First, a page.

President Trump feels waterboarding works.
If you knew what he knew, wouldn't you? He heard Bill O'Reilly, Sean Hannity and Laura Ingraham say torture works with his own ears. He said it on Twitter, which means it must be true. Defense secretary James Mattis said he'd do better with a pack of cigarettes and a couple of beers, but hey, if the president feels something, it can't be wrong. "I happen to feel," Trump said yet again last week, "that it does work."
The problem with torture is that people will say anything to make it stop. If you're afraid you're going to die, you don't care what's true, you just care about surviving. There is abundant evidence of this behavior in Washington, where the fear of political death also makes people say anything.
Consider Team Trump. Only electoral torture -- the threat of losing power -- can account for the readiness of the White House and the Republican Congress to say anything, to act as though the infotainment freak show posing as our government were perfectly normal, to pretend that having a megalomaniac in charge of our nuclear arsenal isn't the kind of emergency the 25th amendment anticipates.
At one end of Pennsylvania Ave., Mike Pence, Kellyanne Conway and Sean Spicer give no hint onstage that they know full well backstage that the man they serve is a total disaster no longer waiting to happen. A million phantom inaugural attendees; three million imaginary illegal voters; the theft of health insurance from more than 20 million people; an animus toward Mexico that will steal billions from working Americans; a Muslim ban that reads right off ISIS's script -- what fresh hell will their boss serve up for them to defend next? A de facto abortion ban? Looser libel laws to make the media, as Steve Bannon barked, "keep its mouth shut"? A sweetheart deal with Putin on sanctions?
At the other end of the avenue, the game faces that Mitch McConnell and Paul Ryan wear hides their daily humiliation of humoring a tempestuous toddler; conceals their fear that their party is one golden shower away from disgrace and oblivion; masks their terror that their country is one dirty bomb away from martial law. The last best hope of the Republican leadership is an impeachment they couldn't be blamed for invoking, and a Pence presidency that would do the Tea Party proud.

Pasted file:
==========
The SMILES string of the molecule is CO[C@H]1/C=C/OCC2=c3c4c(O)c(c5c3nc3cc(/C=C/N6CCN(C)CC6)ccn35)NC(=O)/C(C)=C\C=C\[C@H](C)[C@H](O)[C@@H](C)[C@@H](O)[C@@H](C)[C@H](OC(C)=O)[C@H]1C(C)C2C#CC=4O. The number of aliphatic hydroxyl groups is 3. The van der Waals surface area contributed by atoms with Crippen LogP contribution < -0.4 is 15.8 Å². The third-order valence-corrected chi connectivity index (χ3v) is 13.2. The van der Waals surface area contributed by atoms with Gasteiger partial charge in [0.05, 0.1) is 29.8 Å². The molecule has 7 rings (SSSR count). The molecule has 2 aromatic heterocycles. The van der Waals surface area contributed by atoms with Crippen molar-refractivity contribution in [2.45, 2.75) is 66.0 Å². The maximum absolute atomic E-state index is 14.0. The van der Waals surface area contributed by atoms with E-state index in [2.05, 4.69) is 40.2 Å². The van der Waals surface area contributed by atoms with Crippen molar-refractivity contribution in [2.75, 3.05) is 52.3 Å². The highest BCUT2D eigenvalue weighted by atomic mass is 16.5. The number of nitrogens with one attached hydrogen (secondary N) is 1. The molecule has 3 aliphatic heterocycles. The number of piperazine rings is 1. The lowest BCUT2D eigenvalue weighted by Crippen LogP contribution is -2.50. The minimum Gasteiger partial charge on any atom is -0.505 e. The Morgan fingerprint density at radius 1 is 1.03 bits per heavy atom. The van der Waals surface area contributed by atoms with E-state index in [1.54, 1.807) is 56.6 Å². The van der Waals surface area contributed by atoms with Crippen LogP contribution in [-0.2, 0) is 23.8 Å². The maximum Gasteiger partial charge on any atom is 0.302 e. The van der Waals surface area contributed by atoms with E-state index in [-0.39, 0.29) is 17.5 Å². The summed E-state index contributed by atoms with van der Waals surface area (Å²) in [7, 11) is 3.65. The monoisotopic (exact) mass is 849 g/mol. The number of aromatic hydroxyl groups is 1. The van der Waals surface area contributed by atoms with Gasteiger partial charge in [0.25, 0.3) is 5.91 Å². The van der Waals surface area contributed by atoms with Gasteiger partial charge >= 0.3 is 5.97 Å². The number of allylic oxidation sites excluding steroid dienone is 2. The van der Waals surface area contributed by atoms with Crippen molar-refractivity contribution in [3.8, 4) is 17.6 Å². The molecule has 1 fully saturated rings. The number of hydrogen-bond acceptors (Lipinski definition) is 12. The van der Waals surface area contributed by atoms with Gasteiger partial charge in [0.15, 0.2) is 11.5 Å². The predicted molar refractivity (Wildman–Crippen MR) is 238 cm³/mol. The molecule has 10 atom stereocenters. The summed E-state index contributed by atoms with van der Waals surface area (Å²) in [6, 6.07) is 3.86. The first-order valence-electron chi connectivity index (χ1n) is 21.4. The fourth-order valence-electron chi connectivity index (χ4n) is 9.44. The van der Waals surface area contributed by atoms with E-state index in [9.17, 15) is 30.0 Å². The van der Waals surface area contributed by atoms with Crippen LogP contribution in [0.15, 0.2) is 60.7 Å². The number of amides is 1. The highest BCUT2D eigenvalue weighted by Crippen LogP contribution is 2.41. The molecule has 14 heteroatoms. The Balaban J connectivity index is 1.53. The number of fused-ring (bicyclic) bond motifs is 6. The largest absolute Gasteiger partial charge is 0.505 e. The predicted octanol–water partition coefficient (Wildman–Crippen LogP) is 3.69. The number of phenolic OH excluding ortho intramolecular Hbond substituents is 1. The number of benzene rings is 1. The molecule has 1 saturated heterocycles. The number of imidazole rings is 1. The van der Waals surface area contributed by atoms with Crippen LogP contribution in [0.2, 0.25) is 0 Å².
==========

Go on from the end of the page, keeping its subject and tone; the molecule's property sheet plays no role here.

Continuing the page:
Trump's behavior checks all the symptoms on the malignant narcissism tick list: sadism, aggressiveness, paranoia, hypomania, grandiosity, lack of impulse control, lack of empathy, you name it. His disorder is hiding in plain sight. Here's a clip from his interview last week with ABC's David Muir:
"That [CIA] speech was a home run.... I got a standing ovation. In fact, they said it was the biggest standing ovation since Peyton Manning had won the Super Bowl and they said it was equal. I got a standing ovation. It lasted for a long period of time.... That speech was a total home run. They loved it... People loved it. They loved it. They gave me a standing ovation for a long period of time. They never even sat down, most of them, during the speech. There was love in the room. You and other networks covered it very inaccurately.... [T]urn on Fox and see how it was covered. And see how people respond to that speech. That speech was a good speech. And you and a couple of other networks tried to downplay that speech. And it was very, very unfortunate that you did. The people of the CIA loved the speech...."
It goes on.
This is scary. This is not how a president talks. It's not even how a normal person talks. But it explains how Trump's courtiers talk. Like the denizens of Wonderland, they fear the Red Queen, who "had only one way of settling all difficulties, great or small. 'Off with his head!'" The Red Queen, Trump's doppelganger, is the mother of all narcissists, the waterboarder-in-chief. So, to save themselves from political execution, Trump's enablers, like the playing cards who paint the white roses red, confect "alternative facts." Like Humpty Dumpty, who makes words mean what he chooses, Bannon calls a free press that speaks truth to power "the opposition party." It's not. That's their job.
In his first news conference as president, Trump said that even though waterboarding "does work," he'll defer to his defense secretary's opposition. "He will override. I'm giving him that power." Here's some wishful thinking: If Mattis can get Trump to observe the Geneva Convention on torture, maybe he can get him to observe the Paris Agreement on climate change, too.
Or even -- I can dream, can't I? -- to preserve, protect and defend the Constitution of the United States.
This is a crosspost of my column in the Jewish Journal, where you can reach me if you'd like at firstname.lastname@example.org.